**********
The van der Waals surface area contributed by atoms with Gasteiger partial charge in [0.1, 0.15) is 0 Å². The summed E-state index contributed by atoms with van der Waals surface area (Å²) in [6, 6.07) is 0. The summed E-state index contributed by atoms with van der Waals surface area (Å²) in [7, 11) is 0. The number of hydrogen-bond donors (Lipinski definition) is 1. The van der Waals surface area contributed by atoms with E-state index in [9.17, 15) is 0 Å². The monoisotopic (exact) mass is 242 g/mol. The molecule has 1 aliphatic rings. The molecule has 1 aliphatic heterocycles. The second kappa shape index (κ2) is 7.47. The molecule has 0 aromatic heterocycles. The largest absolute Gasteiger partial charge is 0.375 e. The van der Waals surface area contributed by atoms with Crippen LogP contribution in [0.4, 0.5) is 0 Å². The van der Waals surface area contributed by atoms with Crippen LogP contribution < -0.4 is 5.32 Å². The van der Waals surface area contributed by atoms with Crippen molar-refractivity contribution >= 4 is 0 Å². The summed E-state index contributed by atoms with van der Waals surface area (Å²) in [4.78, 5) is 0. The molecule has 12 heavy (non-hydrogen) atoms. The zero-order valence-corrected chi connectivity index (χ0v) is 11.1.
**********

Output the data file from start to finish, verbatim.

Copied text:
The van der Waals surface area contributed by atoms with Gasteiger partial charge in [0.1, 0.15) is 0 Å². The summed E-state index contributed by atoms with van der Waals surface area (Å²) in [6, 6.07) is 0. The summed E-state index contributed by atoms with van der Waals surface area (Å²) in [7, 11) is 0. The number of hydrogen-bond donors (Lipinski definition) is 1. The van der Waals surface area contributed by atoms with E-state index in [9.17, 15) is 0 Å². The monoisotopic (exact) mass is 242 g/mol. The molecule has 1 aliphatic rings. The molecule has 1 aliphatic heterocycles. The second kappa shape index (κ2) is 7.47. The molecule has 0 aromatic heterocycles. The largest absolute Gasteiger partial charge is 0.375 e. The van der Waals surface area contributed by atoms with Crippen LogP contribution in [0.4, 0.5) is 0 Å². The van der Waals surface area contributed by atoms with Crippen LogP contribution < -0.4 is 5.32 Å². The van der Waals surface area contributed by atoms with Crippen molar-refractivity contribution >= 4 is 0 Å². The summed E-state index contributed by atoms with van der Waals surface area (Å²) in [4.78, 5) is 0. The molecule has 12 heavy (non-hydrogen) atoms. The zero-order valence-corrected chi connectivity index (χ0v) is 11.1.